1091: The Substantial Equivalency of GMOs
Alison Van Eenennaam, PhD,
Geneticist, University of California, Davis
McKay Jenkins, Author
Food Fight: GMOs and the Future of the American Diet
How can a GMO be substanially equivalent to an non-GMO?
To see a real live miracle, take a summer drive through America’s heartland.
The miracle you will see is the acre upon acre, mile upon mile, of crops growing in lazer-straight perfection, with no bugs, no weeds, and very few people!
(Admittedly, it helps to have been a teen-age herbicide to understand the extent of such a miracle!)
This miracle was made possible by the re-engineering of the crops’ genetic codes. Whereas before crops were prayed upon by pests, the crops have been re-engineered to contain a biological pesticide that literally dissolves the pests’ digestive tracts. When a pest bites into any part of a plant– Poof!– its dead!
The crops have also been re-engineered to withstand herbicides that kill weeds. This re-engineering gives a single farmer the ability to kill all the weeds in the field with an airplane, which is a lot more fun than with a sharp hoe.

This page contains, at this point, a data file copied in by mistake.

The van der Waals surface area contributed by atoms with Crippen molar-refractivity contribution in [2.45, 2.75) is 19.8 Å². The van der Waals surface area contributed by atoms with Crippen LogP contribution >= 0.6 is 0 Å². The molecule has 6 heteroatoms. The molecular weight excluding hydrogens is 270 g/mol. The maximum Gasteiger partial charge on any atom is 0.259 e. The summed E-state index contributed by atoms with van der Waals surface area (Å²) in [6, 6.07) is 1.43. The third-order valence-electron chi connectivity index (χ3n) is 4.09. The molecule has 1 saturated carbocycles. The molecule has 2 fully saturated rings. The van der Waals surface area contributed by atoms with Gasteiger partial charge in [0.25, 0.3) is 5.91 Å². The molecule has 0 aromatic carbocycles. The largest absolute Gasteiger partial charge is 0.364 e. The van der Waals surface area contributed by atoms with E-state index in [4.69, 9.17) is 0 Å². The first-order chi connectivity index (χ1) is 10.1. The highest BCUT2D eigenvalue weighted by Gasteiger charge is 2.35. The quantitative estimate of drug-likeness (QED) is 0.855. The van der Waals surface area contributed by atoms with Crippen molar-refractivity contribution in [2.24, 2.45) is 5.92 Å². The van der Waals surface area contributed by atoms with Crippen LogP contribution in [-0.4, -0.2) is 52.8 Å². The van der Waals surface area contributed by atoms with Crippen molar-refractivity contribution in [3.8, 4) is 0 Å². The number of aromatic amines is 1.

These re-engineered crops, of course, are what we eat, either directly in our corn flakes, or indirectly in our bacon and eggs, or veggie burgers.
These re-engineered food crops have been declared safe to eat by virtue of the fact they are substantially equivalent to their non-re-engineered parents, which we have been safety eating for milleniums.
Still, we wonder...
How can a plant that has been re-engineered to contain pesticides that kill pests, and to withstand herbicides that kill weeds, be substantially equivalent to its non-engineered parent?
Food Chain Radio & Forums #1,091 (Tags: Alison Van Eenennaam PhD, animal geneticist, UC Davis, McKay Jenkins, author Food Fight, GMO, genetic engineering, substantial equivalency)